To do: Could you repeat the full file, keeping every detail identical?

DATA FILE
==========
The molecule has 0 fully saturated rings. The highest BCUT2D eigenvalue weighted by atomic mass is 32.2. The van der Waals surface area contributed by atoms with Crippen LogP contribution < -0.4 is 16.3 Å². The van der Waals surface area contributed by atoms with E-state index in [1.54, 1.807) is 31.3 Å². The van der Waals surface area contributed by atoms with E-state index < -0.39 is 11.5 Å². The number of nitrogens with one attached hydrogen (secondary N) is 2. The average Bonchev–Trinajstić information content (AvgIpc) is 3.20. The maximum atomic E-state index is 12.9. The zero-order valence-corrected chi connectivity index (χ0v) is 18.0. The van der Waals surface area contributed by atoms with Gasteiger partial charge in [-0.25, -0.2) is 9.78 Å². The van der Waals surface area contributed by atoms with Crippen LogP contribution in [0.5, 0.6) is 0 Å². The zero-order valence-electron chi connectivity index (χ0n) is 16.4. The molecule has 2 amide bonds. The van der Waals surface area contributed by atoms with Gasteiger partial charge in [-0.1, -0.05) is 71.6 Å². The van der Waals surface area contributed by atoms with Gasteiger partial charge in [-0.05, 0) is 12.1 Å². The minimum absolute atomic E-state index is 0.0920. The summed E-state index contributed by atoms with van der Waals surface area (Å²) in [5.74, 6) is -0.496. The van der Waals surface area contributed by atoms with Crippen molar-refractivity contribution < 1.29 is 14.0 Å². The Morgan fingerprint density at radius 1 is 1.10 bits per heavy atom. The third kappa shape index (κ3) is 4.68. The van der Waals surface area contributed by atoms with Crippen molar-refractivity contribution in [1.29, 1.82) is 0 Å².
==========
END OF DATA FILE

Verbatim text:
The molecule has 0 fully saturated rings. The highest BCUT2D eigenvalue weighted by atomic mass is 32.2. The van der Waals surface area contributed by atoms with Crippen LogP contribution < -0.4 is 16.3 Å². The van der Waals surface area contributed by atoms with E-state index in [1.54, 1.807) is 31.3 Å². The van der Waals surface area contributed by atoms with E-state index < -0.39 is 11.5 Å². The number of nitrogens with one attached hydrogen (secondary N) is 2. The average Bonchev–Trinajstić information content (AvgIpc) is 3.20. The maximum atomic E-state index is 12.9. The zero-order valence-corrected chi connectivity index (χ0v) is 18.0. The van der Waals surface area contributed by atoms with Gasteiger partial charge in [-0.25, -0.2) is 9.78 Å². The van der Waals surface area contributed by atoms with Crippen LogP contribution in [0.5, 0.6) is 0 Å². The zero-order valence-electron chi connectivity index (χ0n) is 16.4. The molecule has 2 amide bonds. The van der Waals surface area contributed by atoms with Gasteiger partial charge in [-0.1, -0.05) is 71.6 Å². The van der Waals surface area contributed by atoms with Gasteiger partial charge in [-0.05, 0) is 12.1 Å². The minimum absolute atomic E-state index is 0.0920. The summed E-state index contributed by atoms with van der Waals surface area (Å²) in [5.74, 6) is -0.496. The van der Waals surface area contributed by atoms with Crippen molar-refractivity contribution < 1.29 is 14.0 Å². The Morgan fingerprint density at radius 1 is 1.10 bits per heavy atom. The third kappa shape index (κ3) is 4.68. The van der Waals surface area contributed by atoms with Crippen molar-refractivity contribution in [1.29, 1.82) is 0 Å².